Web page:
November 16, 2010

We all define ourselves by titles. There’s the obvious ones: male, female, tall, short, black, white. For the most part, these characteristics can’t be changed. (Although, some people would debate that . . . )

But add to those the extra titles we use throughout the day–democrat, architect, educated, author, fashionista, zealot, caffeine addict, health nut, early riser.

We use these words to define ourselves or in one or two words to create an image of who we are. But can one word do that? I sure don’t want to think that my whole person can be described in one word.

For some, these titles may be used somewhat subconsciously to excuse their conduct or to provide an answer for it. As if acknowledging their outspokenness or stubbornness makes it more acceptable.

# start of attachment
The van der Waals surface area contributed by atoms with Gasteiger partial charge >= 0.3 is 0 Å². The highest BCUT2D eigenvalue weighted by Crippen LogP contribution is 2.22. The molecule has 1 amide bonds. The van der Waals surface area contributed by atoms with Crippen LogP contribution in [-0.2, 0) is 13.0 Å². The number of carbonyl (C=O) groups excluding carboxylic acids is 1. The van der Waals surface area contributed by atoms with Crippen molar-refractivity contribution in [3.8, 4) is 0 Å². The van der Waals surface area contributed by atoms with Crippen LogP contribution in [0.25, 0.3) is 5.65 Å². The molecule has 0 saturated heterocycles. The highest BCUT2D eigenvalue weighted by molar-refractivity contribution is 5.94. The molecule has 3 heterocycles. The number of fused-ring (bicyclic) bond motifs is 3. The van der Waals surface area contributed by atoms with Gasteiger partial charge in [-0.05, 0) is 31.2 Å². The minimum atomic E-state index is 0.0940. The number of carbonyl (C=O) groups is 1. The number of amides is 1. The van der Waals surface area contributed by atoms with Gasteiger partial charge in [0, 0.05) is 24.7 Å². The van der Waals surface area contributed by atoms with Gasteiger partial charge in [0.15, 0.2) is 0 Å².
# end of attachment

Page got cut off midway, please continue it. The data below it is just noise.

So, which is better? Acknowledging our shortcomings and making peace with them in an effort to accept ourselves, or turning a blind eye to them altogether? Well, neither particularly encourages growth and change. And humans have an astounding ability to move forward. So I choose neither: instead, I will recognize both my strengths and shortcomings but not accept that I can’t improve. I will fight stagnancy. After all, sitting still was never my forte. And going backwards, well that’s just nonsense.


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